Instead, install a motherboard with standoffs and screws to avoid any unnecessary issues. Carefully insert the standoffs into each hole, tighten them by hand, and attach the screws.
Tighten each screw about halfway, starting with the opposite corners of the motherboard. Doing so will ensure the torque is balanced and there isn’t additional stress on the board. Afterward, you can finish tightening each screw following the same pattern.
If you lose your standoffs and screws, you can easily purchase replacement parts (on Amazon).
Generally speaking, motherboard screws and standoffs are universal. Computer cases will typically include a #6-32 UNC male thread standoff that attaches to the back plate of the chassis. They will have a hollow top to insert the screws.
You can typically turn the standoffs by hand and tighten the screws with a #2 Phillips screwdriver (on Amazon).
It’s best to begin by loosely tightening each screw in opposite corners of the motherboard. This method ensures the torque is balanced and places less stress on the board. Afterward, you can finish tightening each screw following the same pattern.
Several new motherboards include support for M.2 drives and a small-sized SSD drive. M.2 drives can be mounted directly onto the board, so compatible models include slots and M.2 screws.
M.2 drives are available in different sizes, so ensure you have accurate measurements before installing the motherboard. The slots under the M.2 drive don’t require standoffs or screws, as you won’t be screwing the board into the back plate.
If you lose your M.2 drive screws or don’t have any, you can easily find replacements (on Amazon) at affordable prices. That said, always consult the instruction manual or manufacturer’s website if you’re uncertain how to proceed.
Motherboards typically use #6-32 UNC male threaded standoffs and screws. The standoffs raise the board from contacting the metal computer case and prevent it from short-circuiting. The screws attach to the standoffs, securing the board in place.
The standoffs and screws aren’t included with the motherboard but come with the computer chassis.
They’re typically included in a separate plastic bag or box, but some manufacturers include pre-attached standoffs. If you lose your standoffs and screws, you can easily purchase replacements (on Amazon).
#6-32 UNC screws are also often used on 3.5″ hard disk drives and across the computer chassis body.
Essential Screw Components for Motherboard Mounting
When it comes to mounting a motherboard, specific screw components are crucial to ensure stability and safety. Primarily, there are two categories of these components: standoffs and motherboard screws. Let’s delve deeper into the characteristics and functions of each.
1. Standoffs: Standoffs serve as the bridge between the motherboard and the PC’s metal chassis, acting as separators. Their primary role is to elevate the motherboard, ensuring it doesn’t come into direct contact with the chassis. These separators can be crafted from various materials, including metal and plastic.
While hexagonal is the most common shape for standoffs, manufacturers produce them in a myriad of designs due to the vast number of companies in the market. They often sport a brass or gold finish, setting them apart from other screws.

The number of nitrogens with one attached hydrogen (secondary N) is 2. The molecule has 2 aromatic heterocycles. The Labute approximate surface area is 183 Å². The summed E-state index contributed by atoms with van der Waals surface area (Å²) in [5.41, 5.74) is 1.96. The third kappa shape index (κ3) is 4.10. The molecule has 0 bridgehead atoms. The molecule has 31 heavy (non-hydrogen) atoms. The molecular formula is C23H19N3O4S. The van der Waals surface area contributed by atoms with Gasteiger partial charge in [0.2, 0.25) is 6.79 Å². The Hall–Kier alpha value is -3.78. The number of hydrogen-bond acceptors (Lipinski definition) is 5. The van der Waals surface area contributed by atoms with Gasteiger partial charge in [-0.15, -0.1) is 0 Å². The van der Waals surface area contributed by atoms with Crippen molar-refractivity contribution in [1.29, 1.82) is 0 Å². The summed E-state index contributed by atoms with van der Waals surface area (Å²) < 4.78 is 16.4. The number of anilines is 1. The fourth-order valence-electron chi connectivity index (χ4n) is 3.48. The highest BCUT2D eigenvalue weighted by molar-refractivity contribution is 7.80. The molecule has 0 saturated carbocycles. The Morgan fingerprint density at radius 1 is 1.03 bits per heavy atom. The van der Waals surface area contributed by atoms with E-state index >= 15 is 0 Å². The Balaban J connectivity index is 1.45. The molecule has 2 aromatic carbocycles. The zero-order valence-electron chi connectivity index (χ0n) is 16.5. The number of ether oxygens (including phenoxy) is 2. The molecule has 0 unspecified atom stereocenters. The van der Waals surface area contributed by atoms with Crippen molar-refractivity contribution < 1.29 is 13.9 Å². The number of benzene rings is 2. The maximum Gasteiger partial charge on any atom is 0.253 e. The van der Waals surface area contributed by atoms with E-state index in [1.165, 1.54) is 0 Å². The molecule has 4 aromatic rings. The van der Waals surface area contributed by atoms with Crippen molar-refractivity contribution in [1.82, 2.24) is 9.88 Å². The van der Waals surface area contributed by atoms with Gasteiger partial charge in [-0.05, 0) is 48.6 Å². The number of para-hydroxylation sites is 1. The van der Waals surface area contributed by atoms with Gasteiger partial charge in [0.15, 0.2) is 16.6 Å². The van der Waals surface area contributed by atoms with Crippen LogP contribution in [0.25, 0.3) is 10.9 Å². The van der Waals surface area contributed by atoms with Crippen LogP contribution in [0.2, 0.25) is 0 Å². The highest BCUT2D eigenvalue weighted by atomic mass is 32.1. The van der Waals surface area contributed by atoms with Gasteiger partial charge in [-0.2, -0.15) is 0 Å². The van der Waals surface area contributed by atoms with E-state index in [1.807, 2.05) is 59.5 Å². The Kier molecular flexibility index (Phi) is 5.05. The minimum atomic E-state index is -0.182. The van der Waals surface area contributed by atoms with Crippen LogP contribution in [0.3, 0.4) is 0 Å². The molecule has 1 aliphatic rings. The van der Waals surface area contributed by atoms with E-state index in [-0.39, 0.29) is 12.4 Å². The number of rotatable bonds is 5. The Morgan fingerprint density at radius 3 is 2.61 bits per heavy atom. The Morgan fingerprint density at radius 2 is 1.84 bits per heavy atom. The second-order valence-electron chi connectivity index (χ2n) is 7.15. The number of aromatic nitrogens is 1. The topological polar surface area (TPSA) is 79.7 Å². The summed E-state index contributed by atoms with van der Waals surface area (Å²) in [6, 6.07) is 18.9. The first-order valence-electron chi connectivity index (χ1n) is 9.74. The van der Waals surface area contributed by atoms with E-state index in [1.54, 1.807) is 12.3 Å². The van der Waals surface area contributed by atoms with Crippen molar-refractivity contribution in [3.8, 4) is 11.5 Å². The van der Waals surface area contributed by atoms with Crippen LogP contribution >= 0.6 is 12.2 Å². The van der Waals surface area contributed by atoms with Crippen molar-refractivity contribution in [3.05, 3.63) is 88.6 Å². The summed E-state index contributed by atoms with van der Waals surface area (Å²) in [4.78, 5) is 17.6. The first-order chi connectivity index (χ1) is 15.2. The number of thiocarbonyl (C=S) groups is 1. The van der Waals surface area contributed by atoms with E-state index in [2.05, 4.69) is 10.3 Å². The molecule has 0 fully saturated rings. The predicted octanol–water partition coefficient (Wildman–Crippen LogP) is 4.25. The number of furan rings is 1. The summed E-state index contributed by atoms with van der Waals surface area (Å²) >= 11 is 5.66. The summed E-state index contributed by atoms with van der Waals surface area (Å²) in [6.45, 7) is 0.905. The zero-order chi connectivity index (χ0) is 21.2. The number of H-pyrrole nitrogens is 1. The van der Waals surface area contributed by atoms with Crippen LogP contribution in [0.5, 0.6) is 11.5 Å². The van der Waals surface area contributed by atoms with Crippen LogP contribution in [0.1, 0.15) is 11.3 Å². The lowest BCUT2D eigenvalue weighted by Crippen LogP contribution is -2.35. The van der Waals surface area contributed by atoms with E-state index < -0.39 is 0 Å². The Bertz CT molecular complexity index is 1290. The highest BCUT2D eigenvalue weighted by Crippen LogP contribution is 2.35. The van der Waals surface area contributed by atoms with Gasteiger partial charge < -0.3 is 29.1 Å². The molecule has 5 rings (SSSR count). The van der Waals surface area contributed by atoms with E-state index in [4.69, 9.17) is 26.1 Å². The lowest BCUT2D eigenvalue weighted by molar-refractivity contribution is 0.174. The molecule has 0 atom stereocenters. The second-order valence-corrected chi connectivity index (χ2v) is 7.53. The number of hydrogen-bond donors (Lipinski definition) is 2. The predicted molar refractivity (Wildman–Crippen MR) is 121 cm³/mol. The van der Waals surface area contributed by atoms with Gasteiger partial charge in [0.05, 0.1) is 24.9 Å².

One of the critical functions of metal standoffs is to prevent electrical currents from the motherboard from reaching other PC components. Direct mounting without standoffs or using incorrect standoffs can lead to short-circuiting, potentially damaging the entire computer system.
2. Motherboard Screws: These screws anchor the motherboard to the standoffs and can also be used to fix other motherboard components. Some essential screws and fasteners include:
- 6-32 Screws: Among the larger screws in a PC, the 6-32 is primarily used to fasten various parts, including the motherboard. It boasts a 3.5 mm thread diameter, a 1/32-inch thread pitch, a 6.35 mm stem length, and a hexagonal head.
- M5X10 Screws: Designed to attach fans to the PC case, the M5X10 screw has a flat, conical head. It comes with a thread diameter of about 5.5 mm and a 10mm head diameter.
- Thumbscrews: Recognizable by their large, knurled head, thumbscrews can be tightened or loosened by hand. However, they also have grips for screwdriver use. With a shank length of roughly 7.5 mm, they’re primarily used to attach side panels to the PC case.
- M3 Screws: These screws are versatile and come in various types, such as M3 hexagonal head screws, M3 round head with short or long shafts, and more. Their specific use depends on the component being mounted.
In conclusion, when mounting a motherboard, it’s essential to have the right screw components on hand. Using the correct screws and standoffs not only ensures the motherboard’s stability but also its safety and longevity.
Wrapping Up Motherboard Mounting Essentials
Navigating the world of computer components can be daunting, especially when faced with the intricate details of motherboard installation. However, understanding the basics, such as the significance of standoffs and motherboard screws, can simplify the process immensely. Motherboards, the heart of any computer system, require precise mounting to ensure optimal performance and longevity. While they might not always come with their own set of screws, solutions are readily available, be it purchasing them from a trusted hardware store or repurposing from an old setup.
It’s crucial to remember that the motherboard is the central hub where all computer components communicate. Ensuring its secure and proper installation is paramount for the overall health and efficiency of your PC. Whether you’re a seasoned tech enthusiast or a beginner, always prioritize using the right tools and components. This not only guarantees the best performance but also safeguards your investment in the long run. So, the next time you’re gearing up to set up or upgrade your PC, keep these motherboard mounting insights in mind for a seamless experience.